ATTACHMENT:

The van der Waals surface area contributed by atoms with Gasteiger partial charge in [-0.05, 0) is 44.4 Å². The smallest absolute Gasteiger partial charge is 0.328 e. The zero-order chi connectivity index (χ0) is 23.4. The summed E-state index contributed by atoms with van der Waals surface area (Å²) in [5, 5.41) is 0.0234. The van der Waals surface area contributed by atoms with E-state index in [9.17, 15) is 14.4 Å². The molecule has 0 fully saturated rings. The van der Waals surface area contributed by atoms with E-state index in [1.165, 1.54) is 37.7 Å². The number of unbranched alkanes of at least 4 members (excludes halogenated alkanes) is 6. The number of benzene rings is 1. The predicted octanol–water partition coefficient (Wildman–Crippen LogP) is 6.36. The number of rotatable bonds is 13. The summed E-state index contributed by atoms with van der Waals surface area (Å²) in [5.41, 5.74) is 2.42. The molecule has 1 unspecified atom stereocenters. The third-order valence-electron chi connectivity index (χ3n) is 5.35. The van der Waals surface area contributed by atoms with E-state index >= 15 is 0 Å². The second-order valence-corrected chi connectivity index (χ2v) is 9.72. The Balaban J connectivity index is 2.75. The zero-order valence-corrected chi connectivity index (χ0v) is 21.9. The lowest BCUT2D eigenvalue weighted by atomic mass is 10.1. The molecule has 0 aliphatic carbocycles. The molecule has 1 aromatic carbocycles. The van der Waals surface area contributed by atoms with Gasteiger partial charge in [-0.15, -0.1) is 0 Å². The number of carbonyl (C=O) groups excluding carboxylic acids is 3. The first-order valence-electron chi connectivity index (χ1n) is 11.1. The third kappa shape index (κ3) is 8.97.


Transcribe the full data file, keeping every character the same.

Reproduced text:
The van der Waals surface area contributed by atoms with Gasteiger partial charge in [-0.05, 0) is 44.4 Å². The smallest absolute Gasteiger partial charge is 0.328 e. The zero-order chi connectivity index (χ0) is 23.4. The summed E-state index contributed by atoms with van der Waals surface area (Å²) in [5, 5.41) is 0.0234. The van der Waals surface area contributed by atoms with E-state index in [9.17, 15) is 14.4 Å². The molecule has 0 fully saturated rings. The van der Waals surface area contributed by atoms with E-state index in [1.165, 1.54) is 37.7 Å². The number of unbranched alkanes of at least 4 members (excludes halogenated alkanes) is 6. The number of benzene rings is 1. The predicted octanol–water partition coefficient (Wildman–Crippen LogP) is 6.36. The number of rotatable bonds is 13. The summed E-state index contributed by atoms with van der Waals surface area (Å²) in [5.41, 5.74) is 2.42. The molecule has 1 unspecified atom stereocenters. The third-order valence-electron chi connectivity index (χ3n) is 5.35. The van der Waals surface area contributed by atoms with E-state index >= 15 is 0 Å². The second-order valence-corrected chi connectivity index (χ2v) is 9.72. The Balaban J connectivity index is 2.75. The zero-order valence-corrected chi connectivity index (χ0v) is 21.9. The lowest BCUT2D eigenvalue weighted by atomic mass is 10.1. The molecule has 0 aliphatic carbocycles. The molecule has 1 aromatic carbocycles. The van der Waals surface area contributed by atoms with Gasteiger partial charge in [-0.15, -0.1) is 0 Å². The number of carbonyl (C=O) groups excluding carboxylic acids is 3. The first-order valence-electron chi connectivity index (χ1n) is 11.1. The third kappa shape index (κ3) is 8.97.